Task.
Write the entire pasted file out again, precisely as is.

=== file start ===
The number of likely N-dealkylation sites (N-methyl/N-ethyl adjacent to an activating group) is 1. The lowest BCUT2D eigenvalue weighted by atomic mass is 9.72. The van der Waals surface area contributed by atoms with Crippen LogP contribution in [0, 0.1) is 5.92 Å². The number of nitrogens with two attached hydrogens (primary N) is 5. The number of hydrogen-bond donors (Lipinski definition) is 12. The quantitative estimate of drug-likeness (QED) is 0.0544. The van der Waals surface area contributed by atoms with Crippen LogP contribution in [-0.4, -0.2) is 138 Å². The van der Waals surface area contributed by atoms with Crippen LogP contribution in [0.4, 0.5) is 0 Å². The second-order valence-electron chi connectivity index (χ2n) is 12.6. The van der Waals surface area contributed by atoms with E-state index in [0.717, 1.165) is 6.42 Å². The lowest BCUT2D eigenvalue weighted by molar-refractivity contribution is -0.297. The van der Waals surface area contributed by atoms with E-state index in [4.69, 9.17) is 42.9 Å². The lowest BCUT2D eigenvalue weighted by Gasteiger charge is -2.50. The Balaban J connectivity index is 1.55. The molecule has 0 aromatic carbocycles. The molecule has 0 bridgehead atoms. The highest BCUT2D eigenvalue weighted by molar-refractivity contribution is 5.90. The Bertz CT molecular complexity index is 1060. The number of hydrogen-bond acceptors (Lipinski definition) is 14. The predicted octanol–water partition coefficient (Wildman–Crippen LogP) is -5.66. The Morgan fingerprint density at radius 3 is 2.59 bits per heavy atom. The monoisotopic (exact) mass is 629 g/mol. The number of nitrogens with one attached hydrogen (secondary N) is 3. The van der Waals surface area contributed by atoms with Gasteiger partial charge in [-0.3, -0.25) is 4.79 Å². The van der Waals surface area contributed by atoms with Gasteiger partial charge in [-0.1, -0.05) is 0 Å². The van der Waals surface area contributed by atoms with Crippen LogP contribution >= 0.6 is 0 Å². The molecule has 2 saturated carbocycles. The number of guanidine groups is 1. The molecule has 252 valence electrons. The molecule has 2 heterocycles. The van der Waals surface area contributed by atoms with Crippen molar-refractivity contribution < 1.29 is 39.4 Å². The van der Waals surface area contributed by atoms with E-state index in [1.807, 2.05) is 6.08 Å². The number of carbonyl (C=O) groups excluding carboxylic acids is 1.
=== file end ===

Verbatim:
The number of likely N-dealkylation sites (N-methyl/N-ethyl adjacent to an activating group) is 1. The lowest BCUT2D eigenvalue weighted by atomic mass is 9.72. The van der Waals surface area contributed by atoms with Crippen LogP contribution in [0, 0.1) is 5.92 Å². The number of nitrogens with two attached hydrogens (primary N) is 5. The number of hydrogen-bond donors (Lipinski definition) is 12. The quantitative estimate of drug-likeness (QED) is 0.0544. The van der Waals surface area contributed by atoms with Crippen LogP contribution in [-0.4, -0.2) is 138 Å². The van der Waals surface area contributed by atoms with Crippen LogP contribution in [0.4, 0.5) is 0 Å². The second-order valence-electron chi connectivity index (χ2n) is 12.6. The van der Waals surface area contributed by atoms with E-state index in [0.717, 1.165) is 6.42 Å². The lowest BCUT2D eigenvalue weighted by molar-refractivity contribution is -0.297. The van der Waals surface area contributed by atoms with E-state index in [4.69, 9.17) is 42.9 Å². The lowest BCUT2D eigenvalue weighted by Gasteiger charge is -2.50. The Balaban J connectivity index is 1.55. The molecule has 0 aromatic carbocycles. The molecule has 0 bridgehead atoms. The highest BCUT2D eigenvalue weighted by molar-refractivity contribution is 5.90. The Bertz CT molecular complexity index is 1060. The number of hydrogen-bond acceptors (Lipinski definition) is 14. The predicted octanol–water partition coefficient (Wildman–Crippen LogP) is -5.66. The Morgan fingerprint density at radius 3 is 2.59 bits per heavy atom. The monoisotopic (exact) mass is 629 g/mol. The number of nitrogens with one attached hydrogen (secondary N) is 3. The van der Waals surface area contributed by atoms with Gasteiger partial charge in [-0.3, -0.25) is 4.79 Å². The van der Waals surface area contributed by atoms with Gasteiger partial charge in [-0.1, -0.05) is 0 Å². The van der Waals surface area contributed by atoms with Crippen LogP contribution >= 0.6 is 0 Å². The molecule has 2 saturated carbocycles. The number of guanidine groups is 1. The molecule has 252 valence electrons. The molecule has 2 heterocycles. The van der Waals surface area contributed by atoms with Crippen molar-refractivity contribution < 1.29 is 39.4 Å². The van der Waals surface area contributed by atoms with E-state index in [1.807, 2.05) is 6.08 Å². The number of carbonyl (C=O) groups excluding carboxylic acids is 1.